Boston, MA (WorkersCompensation.com) - The death of a David Bova, 34, of Salem, NH, in Rowley, MA is a tragic reminder that working at heights remains a very dangerous job and that it is essential that employers take the time to carefully implement OSHA-required safety measures, said the Massachusetts Coalition for Occupational Safety & Health (MassCOSH) in a statement released today.
According to Essex District Attorney's Office, Bova fell almost 50 feet while preparing to remove a branch.
38-year-old Athol native, Lewis P. Umbenhower III was killed on June 11 when he fell 30 feet out of a tree he was cutting. Since January 2018 there have been 28 work deaths in Massachusetts, eight of which were falls. In 2017, out of a total of 74 workers who lost their lives on the clock, 18 were lost from falling injuries.
Employers should ensure that when employees are located within a tree, they use a minimum of two means of being tied in the tree at all times. The practice of having ‘two means of being secured' provides the arborist the ability to be tied in at all times. Once in the work position and before the work begins, the arborist must be tied in and remain tied in until the work has been completed and they have returned to the ground. When the climbing line needs to be repositioned, it should be ensured that the arborist is secured by the positioning lanyard.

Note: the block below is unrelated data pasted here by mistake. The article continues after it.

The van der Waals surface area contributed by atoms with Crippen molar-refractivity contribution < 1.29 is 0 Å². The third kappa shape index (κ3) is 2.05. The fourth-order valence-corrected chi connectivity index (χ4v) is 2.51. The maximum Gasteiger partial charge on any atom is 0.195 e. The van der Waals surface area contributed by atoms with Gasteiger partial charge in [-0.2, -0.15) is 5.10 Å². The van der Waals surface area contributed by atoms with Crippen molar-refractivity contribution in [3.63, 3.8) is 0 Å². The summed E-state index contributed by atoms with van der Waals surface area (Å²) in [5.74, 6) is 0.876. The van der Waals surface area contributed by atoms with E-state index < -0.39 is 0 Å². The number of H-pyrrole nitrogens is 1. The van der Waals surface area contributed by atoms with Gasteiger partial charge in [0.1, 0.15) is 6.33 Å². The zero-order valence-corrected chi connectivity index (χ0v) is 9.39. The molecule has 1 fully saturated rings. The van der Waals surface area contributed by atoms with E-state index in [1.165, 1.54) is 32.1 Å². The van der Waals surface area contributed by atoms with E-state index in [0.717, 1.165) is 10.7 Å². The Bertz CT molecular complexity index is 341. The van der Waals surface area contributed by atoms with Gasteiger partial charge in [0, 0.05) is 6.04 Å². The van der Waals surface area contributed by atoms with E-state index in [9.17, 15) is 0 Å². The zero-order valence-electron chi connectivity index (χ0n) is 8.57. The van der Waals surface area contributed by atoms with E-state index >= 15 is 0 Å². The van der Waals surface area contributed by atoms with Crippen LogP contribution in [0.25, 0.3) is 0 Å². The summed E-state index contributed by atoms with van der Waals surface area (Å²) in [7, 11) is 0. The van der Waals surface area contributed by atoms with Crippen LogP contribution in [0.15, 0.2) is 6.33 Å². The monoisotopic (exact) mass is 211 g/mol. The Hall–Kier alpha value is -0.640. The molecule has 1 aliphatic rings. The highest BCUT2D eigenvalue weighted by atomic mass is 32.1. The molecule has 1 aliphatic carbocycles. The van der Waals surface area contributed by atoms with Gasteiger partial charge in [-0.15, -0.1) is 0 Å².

Tree hazards will continue to be an increasing problem, with extreme weather causing the need for tree repair work to grow. Besides falls from heights, tree repair presents other hazards since trees in need of work tend to be unstable and power lines around them are often damaged, creating electrical hazards.
“Our hearts go out to the family and friends of David,” said MassCOSH's Executive Director Jodi Sugerman-Brozan. “Over the years, we have seen too many tree workers die needlessly on the job, including Lewis just days ago, and we demand employers in this field use every safety precaution to keep their workers safe.”